NextEra Energy Inc.'s chief executive responsible for renewable development says there is no shortage of growth opportunities in the U.S. renewables market, but it is unlikely to include offshore wind or commercial and industrial projects for now.
Fresh off announcing its drop down of the 250-MW Golden West Wind Farm to NextEra Energy Partners for some $420 million, NextEra Energy Resources LLC President and CEO Armando Pimentel delivered a candid view of the renewables market emphasizing NextEra's traditional utility off-take model as the primary driver of demand in its pipeline.
NextEra Energy Resources says it has signed contracts to develop about 1,500 MW of wind and solar in the U.S. and claims 3,900 MW of capacity in sight through 2018. The company tacked on an additional 621 MW of contracted backlog it sees beyond 2018.
But the company has low expectations for the role of offshore wind and commercial and industrial, or C&I, projects in driving much of its development projects, citing risks that outweigh the rewards relative to the power purchase agreement model.
"There are an enormous number of hurdles ... and then you get to the biggest hurdle, which is just, it is bad economics for customers," Pimentel said of offshore wind on the company's April 21 earnings call. "It is really not good for customers to be doing offshore wind relative to solar or onshore wind. So to say that we are not fans would be an understatement."
One example of where NextEra is finding atypical opportunities, outside its long-term contracted projects, is the build and sell model recently employed with Xcel Energy Inc.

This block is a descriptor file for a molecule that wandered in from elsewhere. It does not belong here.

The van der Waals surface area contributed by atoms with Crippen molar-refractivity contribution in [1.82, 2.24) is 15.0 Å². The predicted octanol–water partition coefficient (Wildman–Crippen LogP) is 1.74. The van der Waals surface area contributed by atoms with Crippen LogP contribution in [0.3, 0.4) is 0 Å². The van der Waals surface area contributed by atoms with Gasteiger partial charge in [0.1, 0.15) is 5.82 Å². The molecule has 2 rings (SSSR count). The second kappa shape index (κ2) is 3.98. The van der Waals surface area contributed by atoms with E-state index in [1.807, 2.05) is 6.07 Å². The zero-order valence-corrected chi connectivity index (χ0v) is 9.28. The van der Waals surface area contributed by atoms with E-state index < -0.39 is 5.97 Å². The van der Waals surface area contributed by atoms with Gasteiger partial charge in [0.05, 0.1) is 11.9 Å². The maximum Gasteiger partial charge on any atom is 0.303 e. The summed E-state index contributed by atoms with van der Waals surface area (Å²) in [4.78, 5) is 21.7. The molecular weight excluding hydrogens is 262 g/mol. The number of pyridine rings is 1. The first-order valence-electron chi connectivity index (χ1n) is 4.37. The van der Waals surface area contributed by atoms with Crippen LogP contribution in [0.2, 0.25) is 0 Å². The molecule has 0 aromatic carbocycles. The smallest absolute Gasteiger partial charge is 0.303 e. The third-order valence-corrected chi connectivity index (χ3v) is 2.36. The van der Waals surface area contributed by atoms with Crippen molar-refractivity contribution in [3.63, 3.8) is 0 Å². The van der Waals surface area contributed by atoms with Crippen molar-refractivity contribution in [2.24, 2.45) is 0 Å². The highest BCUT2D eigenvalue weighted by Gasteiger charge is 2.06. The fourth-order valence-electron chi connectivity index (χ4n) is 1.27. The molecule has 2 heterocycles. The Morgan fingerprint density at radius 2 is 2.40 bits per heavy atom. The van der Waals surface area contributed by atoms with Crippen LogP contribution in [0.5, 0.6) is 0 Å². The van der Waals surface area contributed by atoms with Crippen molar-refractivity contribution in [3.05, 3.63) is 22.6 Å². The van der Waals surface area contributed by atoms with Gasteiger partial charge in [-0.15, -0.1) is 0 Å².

NextEra said its deal with Xcel helped it tee up roughly 1,000-MW of wind capacity to develop and sell prior to commercial operations. Such a model could be replicated in the future, specifically with legacy customers, NextEra Energy Chairman, CEO and President James Robo said.
"With a build-own-transfer like we are able to do with Xcel, where you can see an opportunity to generate an attractive [net present value] off of the sale and get contracts back from a customer that has been one of your largest customers, those can be attractive situations," Robo declared.
Still, rate-basing opportunities will remain a relatively small share of the addressable market. "The rate base market is just not that large," Pimentel added.
On the C&I market, NextEra indicated that non-utility-scale level projects could ultimately comprise about 20% of the company's development pipeline in the future. But for now, the risks appear large enough to keep NextEra focused on the market for contracted assets.
"It is a market that we will probably do more of than we've done in the past in certain regions," Pimentel said of C&I. "But it's also a market that doesn't make sense for us in certain regions where folks are looking for very short-term contracts in places where we've got to take a significant amount of merchant risk in the term year."